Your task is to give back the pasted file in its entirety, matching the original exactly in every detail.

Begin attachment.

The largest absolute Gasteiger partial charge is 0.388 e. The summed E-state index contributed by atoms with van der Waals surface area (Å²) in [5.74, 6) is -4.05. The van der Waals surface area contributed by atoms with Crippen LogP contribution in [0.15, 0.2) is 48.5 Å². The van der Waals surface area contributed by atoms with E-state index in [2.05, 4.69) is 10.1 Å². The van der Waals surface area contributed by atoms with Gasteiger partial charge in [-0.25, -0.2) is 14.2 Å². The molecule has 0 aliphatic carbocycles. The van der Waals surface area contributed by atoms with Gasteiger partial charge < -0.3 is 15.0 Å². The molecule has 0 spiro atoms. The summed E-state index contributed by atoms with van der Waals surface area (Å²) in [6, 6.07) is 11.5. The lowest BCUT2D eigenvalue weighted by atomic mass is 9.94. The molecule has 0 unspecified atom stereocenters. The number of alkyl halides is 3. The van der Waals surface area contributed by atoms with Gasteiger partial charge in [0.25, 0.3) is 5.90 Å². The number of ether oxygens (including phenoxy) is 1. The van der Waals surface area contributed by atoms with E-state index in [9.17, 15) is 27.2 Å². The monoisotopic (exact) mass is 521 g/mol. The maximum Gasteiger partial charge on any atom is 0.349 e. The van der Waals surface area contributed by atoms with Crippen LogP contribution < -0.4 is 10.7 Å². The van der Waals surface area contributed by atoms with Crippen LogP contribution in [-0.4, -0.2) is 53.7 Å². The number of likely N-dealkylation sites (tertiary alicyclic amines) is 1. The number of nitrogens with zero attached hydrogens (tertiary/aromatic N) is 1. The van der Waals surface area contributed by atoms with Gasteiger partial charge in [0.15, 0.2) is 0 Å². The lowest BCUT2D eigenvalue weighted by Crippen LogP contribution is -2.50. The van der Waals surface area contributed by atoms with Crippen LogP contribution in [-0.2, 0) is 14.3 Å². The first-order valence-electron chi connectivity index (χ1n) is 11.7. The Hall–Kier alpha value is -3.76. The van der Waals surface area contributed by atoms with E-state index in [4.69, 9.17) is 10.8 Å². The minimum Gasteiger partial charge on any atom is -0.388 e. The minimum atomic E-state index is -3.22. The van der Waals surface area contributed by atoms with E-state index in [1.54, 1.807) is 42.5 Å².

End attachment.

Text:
The largest absolute Gasteiger partial charge is 0.388 e. The summed E-state index contributed by atoms with van der Waals surface area (Å²) in [5.74, 6) is -4.05. The van der Waals surface area contributed by atoms with Crippen LogP contribution in [0.15, 0.2) is 48.5 Å². The van der Waals surface area contributed by atoms with E-state index in [2.05, 4.69) is 10.1 Å². The van der Waals surface area contributed by atoms with Gasteiger partial charge in [-0.25, -0.2) is 14.2 Å². The molecule has 0 aliphatic carbocycles. The van der Waals surface area contributed by atoms with Gasteiger partial charge < -0.3 is 15.0 Å². The molecule has 0 spiro atoms. The summed E-state index contributed by atoms with van der Waals surface area (Å²) in [6, 6.07) is 11.5. The lowest BCUT2D eigenvalue weighted by atomic mass is 9.94. The molecule has 0 unspecified atom stereocenters. The number of alkyl halides is 3. The van der Waals surface area contributed by atoms with Gasteiger partial charge in [0.25, 0.3) is 5.90 Å². The number of ether oxygens (including phenoxy) is 1. The van der Waals surface area contributed by atoms with E-state index in [9.17, 15) is 27.2 Å². The monoisotopic (exact) mass is 521 g/mol. The maximum Gasteiger partial charge on any atom is 0.349 e. The van der Waals surface area contributed by atoms with Crippen LogP contribution < -0.4 is 10.7 Å². The van der Waals surface area contributed by atoms with Crippen LogP contribution in [-0.4, -0.2) is 53.7 Å². The number of likely N-dealkylation sites (tertiary alicyclic amines) is 1. The number of nitrogens with zero attached hydrogens (tertiary/aromatic N) is 1. The van der Waals surface area contributed by atoms with Gasteiger partial charge in [0.15, 0.2) is 0 Å². The lowest BCUT2D eigenvalue weighted by Crippen LogP contribution is -2.50. The van der Waals surface area contributed by atoms with Crippen LogP contribution in [-0.2, 0) is 14.3 Å². The first-order valence-electron chi connectivity index (χ1n) is 11.7. The Hall–Kier alpha value is -3.76. The van der Waals surface area contributed by atoms with E-state index in [4.69, 9.17) is 10.8 Å². The minimum Gasteiger partial charge on any atom is -0.388 e. The minimum atomic E-state index is -3.22. The van der Waals surface area contributed by atoms with E-state index in [1.54, 1.807) is 42.5 Å².